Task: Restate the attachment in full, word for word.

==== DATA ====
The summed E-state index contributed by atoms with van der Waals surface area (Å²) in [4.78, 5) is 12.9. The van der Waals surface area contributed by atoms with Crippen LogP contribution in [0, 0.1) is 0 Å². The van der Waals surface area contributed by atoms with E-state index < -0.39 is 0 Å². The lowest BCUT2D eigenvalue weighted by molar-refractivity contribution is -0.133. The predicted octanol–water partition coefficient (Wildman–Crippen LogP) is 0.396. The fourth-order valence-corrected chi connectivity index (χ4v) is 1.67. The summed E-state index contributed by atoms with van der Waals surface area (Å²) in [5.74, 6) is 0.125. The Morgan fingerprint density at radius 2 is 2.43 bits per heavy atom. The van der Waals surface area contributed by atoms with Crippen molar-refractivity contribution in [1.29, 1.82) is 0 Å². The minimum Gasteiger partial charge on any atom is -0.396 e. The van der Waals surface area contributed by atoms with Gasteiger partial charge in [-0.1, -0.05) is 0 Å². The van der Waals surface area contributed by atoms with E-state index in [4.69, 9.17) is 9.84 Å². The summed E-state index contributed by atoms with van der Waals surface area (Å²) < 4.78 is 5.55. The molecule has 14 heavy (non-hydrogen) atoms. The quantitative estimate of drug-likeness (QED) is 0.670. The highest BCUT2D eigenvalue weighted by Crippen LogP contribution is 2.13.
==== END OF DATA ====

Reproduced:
The summed E-state index contributed by atoms with van der Waals surface area (Å²) in [4.78, 5) is 12.9. The van der Waals surface area contributed by atoms with Crippen LogP contribution in [0, 0.1) is 0 Å². The van der Waals surface area contributed by atoms with E-state index < -0.39 is 0 Å². The lowest BCUT2D eigenvalue weighted by molar-refractivity contribution is -0.133. The predicted octanol–water partition coefficient (Wildman–Crippen LogP) is 0.396. The fourth-order valence-corrected chi connectivity index (χ4v) is 1.67. The summed E-state index contributed by atoms with van der Waals surface area (Å²) in [5.74, 6) is 0.125. The Morgan fingerprint density at radius 2 is 2.43 bits per heavy atom. The van der Waals surface area contributed by atoms with Crippen molar-refractivity contribution in [1.29, 1.82) is 0 Å². The minimum Gasteiger partial charge on any atom is -0.396 e. The van der Waals surface area contributed by atoms with Gasteiger partial charge in [-0.1, -0.05) is 0 Å². The van der Waals surface area contributed by atoms with E-state index in [4.69, 9.17) is 9.84 Å². The summed E-state index contributed by atoms with van der Waals surface area (Å²) < 4.78 is 5.55. The molecule has 14 heavy (non-hydrogen) atoms. The quantitative estimate of drug-likeness (QED) is 0.670. The highest BCUT2D eigenvalue weighted by Crippen LogP contribution is 2.13.